Tough Basketball Players

Tough Basketball Players

This article was written by the University of Texas Arlington’s assistant men’s basketball coach Zak Buncik


What separates a good player from a great player and a great player from an elite player? The answer…toughness! Tough players play and play effectively, no matter what!


Plays Through Bad Calls

A tough guy plays through bad calls. He can go on the road in a hostile environment and does not let someone else dictate how his game is played. An elite player does not let a bad call affect how he plays his next possession. A good player does. An elite player takes the challenge of knowing he will get nothing handed to him on the road.



Plays Through Hostile Environments

A tough guy embraces a hostile environment. His mental toughness does not let the intensity of the fans get to him while he is shooting free throws. He is so mentally tough that it does not matter if it is an empty gym or a student section 5,000 strong…he knows the ball is going through the net every time, and then he’s going to lock up on defense and get a stop the next possession on the man he is guarding.



Plays Through Fatigue

A tough guy plays through fatigue. Any good player can be productive on the first game of a 3 game road trip, but an elite player can play better in the third game of the trip. He can do this because he does not let the body run the mind like a good player. An elite player lets his mind run his body, he knows the other nine players on the floor are just as fatigued as him, if not more, but an elite player can convince and push his body far beyond what a good player can push himself.

Plays Through Pain

A tough guy plays through an injury (there is a big difference between pain and serious injury. Serious pro basketball injury and at any other level needs to be handled accordingly). He does not let the aches and pains of a season slow him down from going as hard as he possibly can on every possession. He takes care of his body in every aspect from rehab before practice to get him ready and rehab after practice to make sure he is ready to go full blast the next day.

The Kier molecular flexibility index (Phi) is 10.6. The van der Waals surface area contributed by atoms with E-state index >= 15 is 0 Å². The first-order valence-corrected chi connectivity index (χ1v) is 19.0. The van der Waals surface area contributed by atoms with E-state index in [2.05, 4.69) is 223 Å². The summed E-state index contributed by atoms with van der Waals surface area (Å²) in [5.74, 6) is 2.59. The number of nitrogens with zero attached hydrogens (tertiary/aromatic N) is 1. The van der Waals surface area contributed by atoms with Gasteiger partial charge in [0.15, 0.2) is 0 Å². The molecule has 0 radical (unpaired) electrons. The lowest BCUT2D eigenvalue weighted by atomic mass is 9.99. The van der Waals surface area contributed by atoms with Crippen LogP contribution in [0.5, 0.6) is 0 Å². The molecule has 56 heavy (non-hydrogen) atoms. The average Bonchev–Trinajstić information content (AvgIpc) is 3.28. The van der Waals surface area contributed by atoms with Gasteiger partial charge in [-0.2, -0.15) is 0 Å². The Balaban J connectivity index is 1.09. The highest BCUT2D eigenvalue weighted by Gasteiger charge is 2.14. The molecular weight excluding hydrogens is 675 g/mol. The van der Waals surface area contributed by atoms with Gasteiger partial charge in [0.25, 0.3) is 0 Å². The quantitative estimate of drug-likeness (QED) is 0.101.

He takes care of it by getting a proper amount of sleep every night for his body to recover from injury and time spent on the road. The good player turns an injury that should cause you to miss zero games into sitting out two games. The elite player turns an injury that should have you sitting two games into missing zero games.



Does the Little Things

A tough guy does the little things. He talks on every possession. He always plays with energy. He watches extra film with a coach after a long, grueling practice. He gets up extra shots on his own before classes, between classes, and after demanding days on his body. He knows and understands the complete scouting report, not just the man he will be guarding. He holds himself and teammates accountable for all of their actions on and off the floor. He does not let personal pride stand in front of what is best for the team.


“Tough guys Are Tough In Everything They Do; They Are Tough When They Brush There Teeth, Walk Down The Hall, Run A Sprint, Take A Piss, and Play The Game!”  – Scott Cross, Head Coach University of Texas Arlington.



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3 Responses

  1. I conquer with everything that was stated and wanted to add that every player has a certain level of toughness. There is the Mental, the Physical, and the Emotional…not to mention the Spiritual. As Coaches it is up to us to bring out the maximum in ALL areas. Over the years I come to agree with a quote from Tom Izzo “Players Play but Tough Players WIN”. Keep up the Great Work Coaches!!!!

  2. Agree with everything said but for young players and particularly 13/17 olds I would err on the side of caution with injury. Tough players can play carrying an injury and say they are not hurting but if this leads to a long term problem a coach is not doing the player’s long term future any good or his own reputation if he wins a district title and wrecks a future NBA stars career by over playing an underlying injury.

  3. My players are all very tough but that quote from Coach Cross at the end revealed a glaring weakness. We simply do not take pisses tough enough. That will be the focus of practice all week.

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